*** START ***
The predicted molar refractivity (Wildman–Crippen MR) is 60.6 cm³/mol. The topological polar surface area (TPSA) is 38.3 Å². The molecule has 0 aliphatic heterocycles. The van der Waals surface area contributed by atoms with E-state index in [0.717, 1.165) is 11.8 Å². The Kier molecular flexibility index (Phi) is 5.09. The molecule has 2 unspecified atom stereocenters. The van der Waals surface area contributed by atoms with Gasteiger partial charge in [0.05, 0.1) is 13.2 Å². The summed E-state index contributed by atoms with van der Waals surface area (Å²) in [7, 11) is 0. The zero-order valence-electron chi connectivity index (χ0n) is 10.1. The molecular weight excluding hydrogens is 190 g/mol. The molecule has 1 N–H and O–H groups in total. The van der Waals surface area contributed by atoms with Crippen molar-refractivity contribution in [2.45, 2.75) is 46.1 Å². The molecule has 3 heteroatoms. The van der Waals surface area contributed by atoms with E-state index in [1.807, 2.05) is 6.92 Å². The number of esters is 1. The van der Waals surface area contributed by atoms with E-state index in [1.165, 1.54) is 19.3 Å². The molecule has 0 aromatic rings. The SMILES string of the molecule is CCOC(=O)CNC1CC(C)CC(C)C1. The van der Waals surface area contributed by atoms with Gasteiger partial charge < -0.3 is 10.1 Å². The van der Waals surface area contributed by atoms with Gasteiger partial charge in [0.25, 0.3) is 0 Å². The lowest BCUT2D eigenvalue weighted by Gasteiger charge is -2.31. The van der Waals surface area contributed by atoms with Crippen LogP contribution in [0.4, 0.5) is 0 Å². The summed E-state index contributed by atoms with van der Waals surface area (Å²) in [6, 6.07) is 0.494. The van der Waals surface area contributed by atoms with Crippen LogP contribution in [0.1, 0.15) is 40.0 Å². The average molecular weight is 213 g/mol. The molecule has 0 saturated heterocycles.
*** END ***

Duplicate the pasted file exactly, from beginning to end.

The predicted molar refractivity (Wildman–Crippen MR) is 60.6 cm³/mol. The topological polar surface area (TPSA) is 38.3 Å². The molecule has 0 aliphatic heterocycles. The van der Waals surface area contributed by atoms with E-state index in [0.717, 1.165) is 11.8 Å². The Kier molecular flexibility index (Phi) is 5.09. The molecule has 2 unspecified atom stereocenters. The van der Waals surface area contributed by atoms with Gasteiger partial charge in [0.05, 0.1) is 13.2 Å². The summed E-state index contributed by atoms with van der Waals surface area (Å²) in [7, 11) is 0. The zero-order valence-electron chi connectivity index (χ0n) is 10.1. The molecular weight excluding hydrogens is 190 g/mol. The molecule has 1 N–H and O–H groups in total. The van der Waals surface area contributed by atoms with Crippen molar-refractivity contribution in [2.45, 2.75) is 46.1 Å². The molecule has 3 heteroatoms. The van der Waals surface area contributed by atoms with E-state index in [1.807, 2.05) is 6.92 Å². The number of esters is 1. The van der Waals surface area contributed by atoms with E-state index in [1.165, 1.54) is 19.3 Å². The molecule has 0 aromatic rings. The SMILES string of the molecule is CCOC(=O)CNC1CC(C)CC(C)C1. The van der Waals surface area contributed by atoms with Gasteiger partial charge < -0.3 is 10.1 Å². The van der Waals surface area contributed by atoms with Gasteiger partial charge in [0.25, 0.3) is 0 Å². The lowest BCUT2D eigenvalue weighted by Gasteiger charge is -2.31. The van der Waals surface area contributed by atoms with Crippen LogP contribution in [0.4, 0.5) is 0 Å². The summed E-state index contributed by atoms with van der Waals surface area (Å²) in [6, 6.07) is 0.494. The van der Waals surface area contributed by atoms with Crippen LogP contribution in [0.1, 0.15) is 40.0 Å². The average molecular weight is 213 g/mol. The molecule has 0 saturated heterocycles.